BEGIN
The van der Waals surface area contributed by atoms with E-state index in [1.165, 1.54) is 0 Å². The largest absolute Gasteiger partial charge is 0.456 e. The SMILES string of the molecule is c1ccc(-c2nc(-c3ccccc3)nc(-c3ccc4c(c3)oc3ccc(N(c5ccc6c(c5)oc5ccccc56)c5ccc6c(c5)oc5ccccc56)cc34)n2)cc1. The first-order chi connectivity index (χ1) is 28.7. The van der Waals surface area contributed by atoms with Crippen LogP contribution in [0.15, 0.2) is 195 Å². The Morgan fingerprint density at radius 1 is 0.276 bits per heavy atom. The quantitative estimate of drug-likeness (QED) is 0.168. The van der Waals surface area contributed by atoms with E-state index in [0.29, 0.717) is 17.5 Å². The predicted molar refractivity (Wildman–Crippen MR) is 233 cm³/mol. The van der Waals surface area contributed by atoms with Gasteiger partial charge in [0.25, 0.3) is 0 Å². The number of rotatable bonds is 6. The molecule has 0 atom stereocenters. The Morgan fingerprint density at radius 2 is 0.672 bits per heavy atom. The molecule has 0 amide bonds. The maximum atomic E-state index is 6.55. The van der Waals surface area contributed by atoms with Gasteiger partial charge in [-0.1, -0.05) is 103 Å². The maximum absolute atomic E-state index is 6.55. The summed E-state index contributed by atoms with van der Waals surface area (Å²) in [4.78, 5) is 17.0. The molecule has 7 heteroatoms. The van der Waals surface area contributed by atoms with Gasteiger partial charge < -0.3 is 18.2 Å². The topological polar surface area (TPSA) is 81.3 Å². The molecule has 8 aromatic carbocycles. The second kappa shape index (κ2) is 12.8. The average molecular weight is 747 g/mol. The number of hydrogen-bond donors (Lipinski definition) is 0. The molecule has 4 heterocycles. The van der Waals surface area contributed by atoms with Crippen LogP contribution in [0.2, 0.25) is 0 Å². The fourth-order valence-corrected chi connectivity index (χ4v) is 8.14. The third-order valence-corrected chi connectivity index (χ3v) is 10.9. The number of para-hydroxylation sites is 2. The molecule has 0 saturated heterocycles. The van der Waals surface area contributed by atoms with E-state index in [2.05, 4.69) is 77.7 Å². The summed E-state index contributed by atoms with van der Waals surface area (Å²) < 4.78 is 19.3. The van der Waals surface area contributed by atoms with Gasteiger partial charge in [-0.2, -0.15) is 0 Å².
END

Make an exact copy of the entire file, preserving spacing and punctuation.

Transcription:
The van der Waals surface area contributed by atoms with E-state index in [1.165, 1.54) is 0 Å². The largest absolute Gasteiger partial charge is 0.456 e. The SMILES string of the molecule is c1ccc(-c2nc(-c3ccccc3)nc(-c3ccc4c(c3)oc3ccc(N(c5ccc6c(c5)oc5ccccc56)c5ccc6c(c5)oc5ccccc56)cc34)n2)cc1. The first-order chi connectivity index (χ1) is 28.7. The van der Waals surface area contributed by atoms with Crippen LogP contribution in [0.15, 0.2) is 195 Å². The Morgan fingerprint density at radius 1 is 0.276 bits per heavy atom. The quantitative estimate of drug-likeness (QED) is 0.168. The van der Waals surface area contributed by atoms with E-state index in [0.29, 0.717) is 17.5 Å². The predicted molar refractivity (Wildman–Crippen MR) is 233 cm³/mol. The van der Waals surface area contributed by atoms with Gasteiger partial charge in [0.25, 0.3) is 0 Å². The number of rotatable bonds is 6. The molecule has 0 atom stereocenters. The Morgan fingerprint density at radius 2 is 0.672 bits per heavy atom. The molecule has 0 amide bonds. The maximum atomic E-state index is 6.55. The van der Waals surface area contributed by atoms with Gasteiger partial charge in [-0.1, -0.05) is 103 Å². The maximum absolute atomic E-state index is 6.55. The summed E-state index contributed by atoms with van der Waals surface area (Å²) in [4.78, 5) is 17.0. The molecule has 7 heteroatoms. The van der Waals surface area contributed by atoms with Gasteiger partial charge < -0.3 is 18.2 Å². The topological polar surface area (TPSA) is 81.3 Å². The molecule has 8 aromatic carbocycles. The second kappa shape index (κ2) is 12.8. The average molecular weight is 747 g/mol. The number of hydrogen-bond donors (Lipinski definition) is 0. The molecule has 4 heterocycles. The van der Waals surface area contributed by atoms with Crippen LogP contribution in [0.2, 0.25) is 0 Å². The fourth-order valence-corrected chi connectivity index (χ4v) is 8.14. The third-order valence-corrected chi connectivity index (χ3v) is 10.9. The number of para-hydroxylation sites is 2. The molecule has 0 saturated heterocycles. The van der Waals surface area contributed by atoms with E-state index in [2.05, 4.69) is 77.7 Å². The summed E-state index contributed by atoms with van der Waals surface area (Å²) < 4.78 is 19.3. The van der Waals surface area contributed by atoms with Gasteiger partial charge in [-0.2, -0.15) is 0 Å².